Rent-back – Rent-back, or leaseback, refers to an arrangement whereby the buyer, who is now the new homeowner, agrees to allow the seller, the now-tenant, to stay in the house beyond the close of escrow. The terms are negotiated prior to the situation occurring and will often involve a lease deposit, a daily rental rate, and a length of time allowable.

Residential Property Disclosures (RPD) – The Residential Property Disclosure Act, requires the seller of residential real estate (one to four dwelling units) to complete a form known as the Residential Property and Owners’ Association Disclosure Statement—disclosing conditions and defects with the property.

Right of Survivorship – When joint tenants have right of survivorship, it means that the property shares of one co-tenant are transferred directly to the surviving co-tenant (or co-tenants) upon their death. While ownership of the property is shared equally in life, the living owners gain total ownership of any deceased co-owners’ shares.

Seller concession – Sellers may offer concessions to incentivize buyers to purchase the home or sweeten the deal.

Seller disclosure – A seller’s disclosure is a disclosure by the seller of information about the property, or which could affect a buyer’s decision to purchase the property, all of which to the best of the seller’s knowledge. A seller must also indicate items which are not specific to the property itself but related to a person’s enjoyment of the property, such as pest problems, property line disputes, knowledge of major construction projects in the area, military base related noises or activities, association related assessments or legal issues, unusual odors caused by a nearby factory, or even recent deaths on the property as permitted by law.

Subject to inspection – Subject to inspection, or “submit offers subject to inspection”, means that the seller is not allowing the property to be viewed without an accepted offer. Some common reasons for this are privacy concerns of the occupants or uncooperative tenants.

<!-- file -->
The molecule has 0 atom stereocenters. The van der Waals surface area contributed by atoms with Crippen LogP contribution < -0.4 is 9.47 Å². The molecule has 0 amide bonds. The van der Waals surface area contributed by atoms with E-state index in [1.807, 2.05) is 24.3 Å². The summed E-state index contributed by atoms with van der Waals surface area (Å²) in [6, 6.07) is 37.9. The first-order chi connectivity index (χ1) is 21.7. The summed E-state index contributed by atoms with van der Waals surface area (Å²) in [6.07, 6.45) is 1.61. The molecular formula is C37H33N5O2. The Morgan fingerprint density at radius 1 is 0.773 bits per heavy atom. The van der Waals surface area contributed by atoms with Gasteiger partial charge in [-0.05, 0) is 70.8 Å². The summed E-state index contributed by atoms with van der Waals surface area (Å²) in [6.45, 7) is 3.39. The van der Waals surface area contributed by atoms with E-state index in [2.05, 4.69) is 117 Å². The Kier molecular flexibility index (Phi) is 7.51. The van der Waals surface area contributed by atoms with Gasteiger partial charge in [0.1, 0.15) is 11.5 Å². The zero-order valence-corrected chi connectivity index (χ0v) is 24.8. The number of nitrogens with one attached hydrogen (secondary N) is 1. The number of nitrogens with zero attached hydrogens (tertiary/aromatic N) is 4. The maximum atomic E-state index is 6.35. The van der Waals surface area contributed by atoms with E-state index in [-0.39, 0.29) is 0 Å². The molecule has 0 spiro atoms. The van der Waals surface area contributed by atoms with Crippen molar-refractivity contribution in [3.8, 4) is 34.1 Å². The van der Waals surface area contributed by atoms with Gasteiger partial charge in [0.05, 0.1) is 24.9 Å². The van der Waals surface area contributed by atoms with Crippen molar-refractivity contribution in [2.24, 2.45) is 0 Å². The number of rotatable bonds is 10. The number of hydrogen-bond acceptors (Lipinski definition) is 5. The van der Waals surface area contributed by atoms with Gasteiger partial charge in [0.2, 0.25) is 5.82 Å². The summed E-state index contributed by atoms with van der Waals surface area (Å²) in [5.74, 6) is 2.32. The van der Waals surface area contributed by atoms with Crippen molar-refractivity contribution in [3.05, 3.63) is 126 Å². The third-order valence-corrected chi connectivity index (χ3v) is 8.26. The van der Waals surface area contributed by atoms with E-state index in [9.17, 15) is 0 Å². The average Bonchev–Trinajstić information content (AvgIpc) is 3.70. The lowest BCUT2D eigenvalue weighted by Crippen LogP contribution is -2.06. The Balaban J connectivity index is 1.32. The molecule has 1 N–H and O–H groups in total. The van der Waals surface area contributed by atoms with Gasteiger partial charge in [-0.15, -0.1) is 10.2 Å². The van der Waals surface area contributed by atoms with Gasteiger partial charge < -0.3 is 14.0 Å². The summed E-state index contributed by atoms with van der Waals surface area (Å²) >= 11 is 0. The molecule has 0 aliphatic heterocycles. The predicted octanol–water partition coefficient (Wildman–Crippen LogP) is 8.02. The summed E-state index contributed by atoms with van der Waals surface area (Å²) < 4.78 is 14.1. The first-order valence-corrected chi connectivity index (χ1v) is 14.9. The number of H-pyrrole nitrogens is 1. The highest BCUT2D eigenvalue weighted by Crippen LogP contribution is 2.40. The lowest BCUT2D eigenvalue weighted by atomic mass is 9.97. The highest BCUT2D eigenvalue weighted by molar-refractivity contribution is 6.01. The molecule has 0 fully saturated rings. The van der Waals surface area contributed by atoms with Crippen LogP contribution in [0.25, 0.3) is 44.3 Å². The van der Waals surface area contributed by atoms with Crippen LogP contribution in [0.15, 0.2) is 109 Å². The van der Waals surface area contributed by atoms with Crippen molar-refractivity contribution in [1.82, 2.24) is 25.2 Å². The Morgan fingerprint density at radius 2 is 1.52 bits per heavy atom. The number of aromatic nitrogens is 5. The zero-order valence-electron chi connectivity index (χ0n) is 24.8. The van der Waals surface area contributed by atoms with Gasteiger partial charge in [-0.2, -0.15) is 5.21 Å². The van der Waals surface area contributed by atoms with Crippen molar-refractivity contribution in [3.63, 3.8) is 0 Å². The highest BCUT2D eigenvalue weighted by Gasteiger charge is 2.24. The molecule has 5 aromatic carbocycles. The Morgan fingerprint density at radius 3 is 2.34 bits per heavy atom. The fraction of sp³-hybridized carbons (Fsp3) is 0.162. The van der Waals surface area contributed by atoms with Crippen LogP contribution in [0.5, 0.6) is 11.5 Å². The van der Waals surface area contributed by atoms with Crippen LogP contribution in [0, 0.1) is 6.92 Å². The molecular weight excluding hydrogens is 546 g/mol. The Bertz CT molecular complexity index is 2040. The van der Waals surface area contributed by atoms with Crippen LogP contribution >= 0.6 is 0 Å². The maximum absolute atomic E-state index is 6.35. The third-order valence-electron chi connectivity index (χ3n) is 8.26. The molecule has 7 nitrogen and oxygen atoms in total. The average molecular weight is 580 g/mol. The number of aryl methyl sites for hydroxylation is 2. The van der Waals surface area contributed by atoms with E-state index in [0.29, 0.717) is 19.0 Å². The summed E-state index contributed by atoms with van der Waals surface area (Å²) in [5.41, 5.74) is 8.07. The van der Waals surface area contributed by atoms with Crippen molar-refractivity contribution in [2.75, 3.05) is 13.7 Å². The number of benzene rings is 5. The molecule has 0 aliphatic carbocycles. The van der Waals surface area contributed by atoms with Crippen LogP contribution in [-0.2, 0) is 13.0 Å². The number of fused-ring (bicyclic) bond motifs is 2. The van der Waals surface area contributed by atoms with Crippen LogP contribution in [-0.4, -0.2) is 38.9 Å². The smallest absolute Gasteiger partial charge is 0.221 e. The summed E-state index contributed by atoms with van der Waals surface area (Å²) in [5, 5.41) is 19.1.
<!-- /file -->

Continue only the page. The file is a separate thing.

Tenancy in common (TIC) – Tenancy in common describes a type of joint ownership of a property, whether a single-family property or a commercial building. The tenants in common all own the property, but in different ratios.

Termite Inspection – A Termite Inspection is a visual inspection of the readily accessible areas of a home for evidence of termite activity and or termite workings/damage. The inspector will visually inspect the interior and exterior of the home or building including any accessible roof cavities or roof void, and sub-floor areas.

Title search – A title search examines public records for the history of the home, including sales, purchases, and tax and other types of liens.

Trust sale – A trust sale means that the home is being sold by a trustee of a living trust – and not a private party.

Underwriter (UW) – An underwriter is a member of a financial organization. They work for mortgage, insurance, loan, or investment companies. They assess, evaluate, and assume the risk of another party for a fee.

USDA loan – A USDA Home Loan from the USDA loan program, also known as the USDA Rural Development Guaranteed Housing Loan Program, is a mortgage loan offered to rural property owners by the United States Department of Agriculture.

VA loan – A VA loan is a loan guaranteed by the government (Department of Veteran Affairs) and available to the military, active and retired, and even for some eligible spouses, at low-to-no-down payment scenarios with competitive rates and fees.